## Main

Conferences fulfil a range of needs by facilitating dissemination of ideas, initiating collaborative relationships and providing education, training and career opportunities. Traditional in-person conferences (IPCs) have filled this role for centuries1 and these events cut across all sectors: academia, industry and government. However, this format has been criticized as outdated and detrimental to the environment2,3,4. More recently, emerging evidence is also connecting this modality to social sustainability issues as well, notably poor retention of a diverse workforce. In this context, the two dominant contributors are the intrinsic power-imbalance in the workplace and an imbalance in home-life responsibilities5,6.

Over the past two decades, the creation and sustainment of a diverse, equitable and inclusive (DEI) work environment in the scientific and engineering community has not kept pace with many other fields. In part, this can be attributed to career expectations revolving around conference travel and participation. Participation in conferences can be cost prohibitive for many, as the cumulative expenses can be thousands of US dollars per person. International travel creates additional barriers7 which are exacerbated by the frequent changes in document requirements and lengthy delays in obtaining visas. These financial and documentation barriers can also dissuade scientists that have difficulty securing funding to cover conference costs such as students, postdoctoral researchers or scientists from historically under-represented institutions. These factors can also exclude participants from countries that do not have very high research activity, such as nations that are not in the top ten research countries as defined by the Nature Index (NI; ref. 8), NI > 10.

However, even for those researchers who are able to travel, the time away from home necessitated by work-related travel is intrinsically exclusionary to care-givers, who are primarily women3,7,9. Yet, given how important conference attendance is to career advancement, this community is frequently faced with the decision of choosing between work and family. Lastly, despite conference organizers’ attempts to solve accessibility concerns of the disabled community, many conferences still fall short of providing an equitable experience.

The recent surge in virtual events is forcing the scientific community to re-evaluate its long-held position against virtual conferences (VCs). The initial anecdotal evidence indicated that VCs enabled a more diverse population to participate. But a quantitative analysis of the impact on DEI challenges has yet to be performed. Such analysis is critical to make decisions regarding the format of future events, potentially resulting in a paradigm shift in the field. Here, we evaluate several metrics, including cost, carbon footprint, impact of conference format and attendee demographics. We collected historical data from three IPCs based in the United States, of varying sizes and disciplines within science, technology, engineering and mathematics (STEM). These results were compared to the same three conferences after they transitioned to a VC format in 2020. These scientific conferences were among the early conferences to transition online in response to the COVID-19 pandemic and were chosen to investigate the impact of an abrupt transition from historically IPCs to a new virtual format.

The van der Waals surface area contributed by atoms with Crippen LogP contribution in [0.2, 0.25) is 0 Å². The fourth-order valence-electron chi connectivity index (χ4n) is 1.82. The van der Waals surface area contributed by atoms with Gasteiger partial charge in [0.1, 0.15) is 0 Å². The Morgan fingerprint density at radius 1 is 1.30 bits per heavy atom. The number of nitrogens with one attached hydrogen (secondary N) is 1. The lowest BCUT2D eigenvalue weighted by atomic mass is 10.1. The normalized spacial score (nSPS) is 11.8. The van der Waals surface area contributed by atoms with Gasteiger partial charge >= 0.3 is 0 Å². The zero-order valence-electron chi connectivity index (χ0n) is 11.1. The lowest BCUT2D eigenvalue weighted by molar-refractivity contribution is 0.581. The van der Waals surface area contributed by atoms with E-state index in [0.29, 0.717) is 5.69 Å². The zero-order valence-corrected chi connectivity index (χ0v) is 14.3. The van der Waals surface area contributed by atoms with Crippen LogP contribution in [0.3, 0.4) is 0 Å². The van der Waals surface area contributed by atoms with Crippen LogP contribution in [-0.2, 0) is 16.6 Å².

The historically IPCs-turned-VCs analysed here are the annual International Conferences on Learning Representations (ICLR), the American Astronomical Society (AAS) and the North American Membrane Society (NAMS) conferences. Also analysed here are several conference series that were originally designed for the VC environment, including the Photonics Online Meetups (POM 1, January 2020; POM 2, June 2020) and the International Water Association (IWA) Biofilms conference. These conferences span five fields of science and engineering and range from small- to large-scale events. All have international audiences.

We focused our analysis on the environmental, social and economic costs of VCs versus IPCs and accompanying demographic impacts (global participation), participation from women, early career researchers and scientists from under-represented institutions. We also assessed the challenges and benefits of the VC format.

## Results

### Demographic impact

The elimination of the travel and cost burdens realized with the VC format resulted in a large increase in attendance at all events (Fig. 1). The increase in attendance was particularly pronounced for international attendees. We propose that this trend may be related to the substantial decrease in costs as compared to IPCs as described below.

### Gender make up of STEM researchers from conference attendee’s countries

Country-specific percentage of women data are taken from ‘female researchers as a percentage of total researchers (full-time equivalents)—natural sciences and engineering (subtotal)’ published as ref. 26 with the exception of the United States which is not included in that dataset. US percentage of women is derived from women as a percentage of MSc and PhD graduates employed in science and engineering occupations27. Overall percentage of women in STEM for the countries represented in the conference delegations was calculated with percentage values from each country represented at the conference, weighted by the number of attendees from each country.

### Reporting Summary

Further information on research design is available in the Nature Research Reporting Summary linked to this article.